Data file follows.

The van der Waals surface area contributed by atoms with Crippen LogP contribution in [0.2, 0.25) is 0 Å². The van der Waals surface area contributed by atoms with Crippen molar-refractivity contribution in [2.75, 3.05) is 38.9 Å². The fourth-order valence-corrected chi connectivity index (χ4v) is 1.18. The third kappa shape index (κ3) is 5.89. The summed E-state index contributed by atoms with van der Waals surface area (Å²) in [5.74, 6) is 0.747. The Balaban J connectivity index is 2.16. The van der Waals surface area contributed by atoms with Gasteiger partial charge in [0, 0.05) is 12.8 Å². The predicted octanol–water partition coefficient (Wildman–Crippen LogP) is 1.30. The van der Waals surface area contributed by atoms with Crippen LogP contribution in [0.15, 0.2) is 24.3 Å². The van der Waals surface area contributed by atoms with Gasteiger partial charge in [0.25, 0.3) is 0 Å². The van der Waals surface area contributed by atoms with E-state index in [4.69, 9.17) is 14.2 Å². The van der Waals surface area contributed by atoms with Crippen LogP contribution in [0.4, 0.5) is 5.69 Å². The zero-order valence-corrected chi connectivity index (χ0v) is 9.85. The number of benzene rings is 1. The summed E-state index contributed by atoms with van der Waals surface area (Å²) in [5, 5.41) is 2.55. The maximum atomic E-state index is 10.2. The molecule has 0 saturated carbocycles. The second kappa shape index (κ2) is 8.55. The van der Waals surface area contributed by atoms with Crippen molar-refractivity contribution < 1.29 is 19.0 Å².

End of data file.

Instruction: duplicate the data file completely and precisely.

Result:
The van der Waals surface area contributed by atoms with Crippen LogP contribution in [0.2, 0.25) is 0 Å². The van der Waals surface area contributed by atoms with Crippen molar-refractivity contribution in [2.75, 3.05) is 38.9 Å². The fourth-order valence-corrected chi connectivity index (χ4v) is 1.18. The third kappa shape index (κ3) is 5.89. The summed E-state index contributed by atoms with van der Waals surface area (Å²) in [5.74, 6) is 0.747. The Balaban J connectivity index is 2.16. The van der Waals surface area contributed by atoms with Gasteiger partial charge in [0, 0.05) is 12.8 Å². The predicted octanol–water partition coefficient (Wildman–Crippen LogP) is 1.30. The van der Waals surface area contributed by atoms with Crippen LogP contribution in [0.15, 0.2) is 24.3 Å². The van der Waals surface area contributed by atoms with Gasteiger partial charge in [0.25, 0.3) is 0 Å². The van der Waals surface area contributed by atoms with E-state index in [4.69, 9.17) is 14.2 Å². The van der Waals surface area contributed by atoms with Crippen LogP contribution in [0.4, 0.5) is 5.69 Å². The zero-order valence-corrected chi connectivity index (χ0v) is 9.85. The number of benzene rings is 1. The summed E-state index contributed by atoms with van der Waals surface area (Å²) in [5, 5.41) is 2.55. The maximum atomic E-state index is 10.2. The molecule has 0 saturated carbocycles. The second kappa shape index (κ2) is 8.55. The van der Waals surface area contributed by atoms with Crippen molar-refractivity contribution < 1.29 is 19.0 Å².